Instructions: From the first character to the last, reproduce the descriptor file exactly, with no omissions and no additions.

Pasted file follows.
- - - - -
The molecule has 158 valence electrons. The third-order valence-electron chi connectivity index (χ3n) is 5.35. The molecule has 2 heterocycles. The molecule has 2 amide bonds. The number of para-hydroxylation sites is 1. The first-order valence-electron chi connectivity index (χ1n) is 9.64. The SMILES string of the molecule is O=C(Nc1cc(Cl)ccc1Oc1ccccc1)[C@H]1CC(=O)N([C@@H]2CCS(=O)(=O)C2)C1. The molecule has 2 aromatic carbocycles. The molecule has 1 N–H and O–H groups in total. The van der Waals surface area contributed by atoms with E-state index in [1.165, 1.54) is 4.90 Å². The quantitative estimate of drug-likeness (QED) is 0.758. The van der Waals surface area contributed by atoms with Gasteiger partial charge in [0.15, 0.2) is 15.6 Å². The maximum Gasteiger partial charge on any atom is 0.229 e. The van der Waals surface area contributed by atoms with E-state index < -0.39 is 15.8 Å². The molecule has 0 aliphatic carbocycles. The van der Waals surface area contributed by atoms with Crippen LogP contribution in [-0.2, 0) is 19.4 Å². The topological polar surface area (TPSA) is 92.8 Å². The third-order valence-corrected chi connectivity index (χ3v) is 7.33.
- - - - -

The molecule has 158 valence electrons. The third-order valence-electron chi connectivity index (χ3n) is 5.35. The molecule has 2 heterocycles. The molecule has 2 amide bonds. The number of para-hydroxylation sites is 1. The first-order valence-electron chi connectivity index (χ1n) is 9.64. The SMILES string of the molecule is O=C(Nc1cc(Cl)ccc1Oc1ccccc1)[C@H]1CC(=O)N([C@@H]2CCS(=O)(=O)C2)C1. The molecule has 2 aromatic carbocycles. The molecule has 1 N–H and O–H groups in total. The van der Waals surface area contributed by atoms with E-state index in [1.165, 1.54) is 4.90 Å². The quantitative estimate of drug-likeness (QED) is 0.758. The van der Waals surface area contributed by atoms with Gasteiger partial charge in [0.15, 0.2) is 15.6 Å². The maximum Gasteiger partial charge on any atom is 0.229 e. The van der Waals surface area contributed by atoms with E-state index < -0.39 is 15.8 Å². The molecule has 0 aliphatic carbocycles. The van der Waals surface area contributed by atoms with Crippen LogP contribution in [-0.2, 0) is 19.4 Å². The topological polar surface area (TPSA) is 92.8 Å². The third-order valence-corrected chi connectivity index (χ3v) is 7.33.